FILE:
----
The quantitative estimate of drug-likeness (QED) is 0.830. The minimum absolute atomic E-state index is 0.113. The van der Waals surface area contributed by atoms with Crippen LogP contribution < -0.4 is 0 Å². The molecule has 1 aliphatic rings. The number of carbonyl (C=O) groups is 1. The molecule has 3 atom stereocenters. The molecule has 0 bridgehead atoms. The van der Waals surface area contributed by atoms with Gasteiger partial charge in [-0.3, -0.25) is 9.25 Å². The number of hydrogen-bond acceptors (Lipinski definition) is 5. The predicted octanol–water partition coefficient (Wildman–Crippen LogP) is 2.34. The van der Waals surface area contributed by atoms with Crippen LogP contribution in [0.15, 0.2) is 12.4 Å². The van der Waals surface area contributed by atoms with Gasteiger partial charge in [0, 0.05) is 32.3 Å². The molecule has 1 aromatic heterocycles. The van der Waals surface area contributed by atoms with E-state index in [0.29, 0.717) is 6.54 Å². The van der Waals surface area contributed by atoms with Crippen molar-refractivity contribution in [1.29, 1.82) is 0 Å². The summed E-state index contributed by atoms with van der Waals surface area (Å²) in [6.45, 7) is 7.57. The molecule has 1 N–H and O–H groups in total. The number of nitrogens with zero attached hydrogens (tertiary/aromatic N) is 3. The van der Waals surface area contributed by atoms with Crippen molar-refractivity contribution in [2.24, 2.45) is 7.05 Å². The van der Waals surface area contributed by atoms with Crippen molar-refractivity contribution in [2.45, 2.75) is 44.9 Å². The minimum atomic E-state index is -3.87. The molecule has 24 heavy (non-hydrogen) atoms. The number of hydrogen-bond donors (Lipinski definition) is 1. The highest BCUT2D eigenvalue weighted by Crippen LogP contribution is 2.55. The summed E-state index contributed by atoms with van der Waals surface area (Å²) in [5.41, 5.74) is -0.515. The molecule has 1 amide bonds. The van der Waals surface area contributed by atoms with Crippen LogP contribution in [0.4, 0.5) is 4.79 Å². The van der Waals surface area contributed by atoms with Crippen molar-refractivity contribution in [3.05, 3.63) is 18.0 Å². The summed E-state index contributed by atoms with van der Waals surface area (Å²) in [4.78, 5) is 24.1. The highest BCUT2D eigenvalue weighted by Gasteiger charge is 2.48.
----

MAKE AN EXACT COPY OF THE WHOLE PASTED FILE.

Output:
The quantitative estimate of drug-likeness (QED) is 0.830. The minimum absolute atomic E-state index is 0.113. The van der Waals surface area contributed by atoms with Crippen LogP contribution < -0.4 is 0 Å². The molecule has 1 aliphatic rings. The number of carbonyl (C=O) groups is 1. The molecule has 3 atom stereocenters. The molecule has 0 bridgehead atoms. The van der Waals surface area contributed by atoms with Gasteiger partial charge in [-0.3, -0.25) is 9.25 Å². The number of hydrogen-bond acceptors (Lipinski definition) is 5. The predicted octanol–water partition coefficient (Wildman–Crippen LogP) is 2.34. The van der Waals surface area contributed by atoms with Crippen LogP contribution in [0.15, 0.2) is 12.4 Å². The van der Waals surface area contributed by atoms with Gasteiger partial charge in [0, 0.05) is 32.3 Å². The molecule has 1 aromatic heterocycles. The van der Waals surface area contributed by atoms with E-state index in [0.29, 0.717) is 6.54 Å². The van der Waals surface area contributed by atoms with Crippen molar-refractivity contribution in [1.29, 1.82) is 0 Å². The summed E-state index contributed by atoms with van der Waals surface area (Å²) in [6.45, 7) is 7.57. The molecule has 1 N–H and O–H groups in total. The number of nitrogens with zero attached hydrogens (tertiary/aromatic N) is 3. The van der Waals surface area contributed by atoms with Crippen molar-refractivity contribution in [2.24, 2.45) is 7.05 Å². The van der Waals surface area contributed by atoms with Crippen molar-refractivity contribution in [2.45, 2.75) is 44.9 Å². The minimum atomic E-state index is -3.87. The molecule has 24 heavy (non-hydrogen) atoms. The number of hydrogen-bond donors (Lipinski definition) is 1. The highest BCUT2D eigenvalue weighted by Crippen LogP contribution is 2.55. The summed E-state index contributed by atoms with van der Waals surface area (Å²) in [5.41, 5.74) is -0.515. The molecule has 1 amide bonds. The van der Waals surface area contributed by atoms with Crippen LogP contribution in [0.4, 0.5) is 4.79 Å². The van der Waals surface area contributed by atoms with Crippen molar-refractivity contribution in [3.05, 3.63) is 18.0 Å². The summed E-state index contributed by atoms with van der Waals surface area (Å²) in [4.78, 5) is 24.1. The highest BCUT2D eigenvalue weighted by Gasteiger charge is 2.48.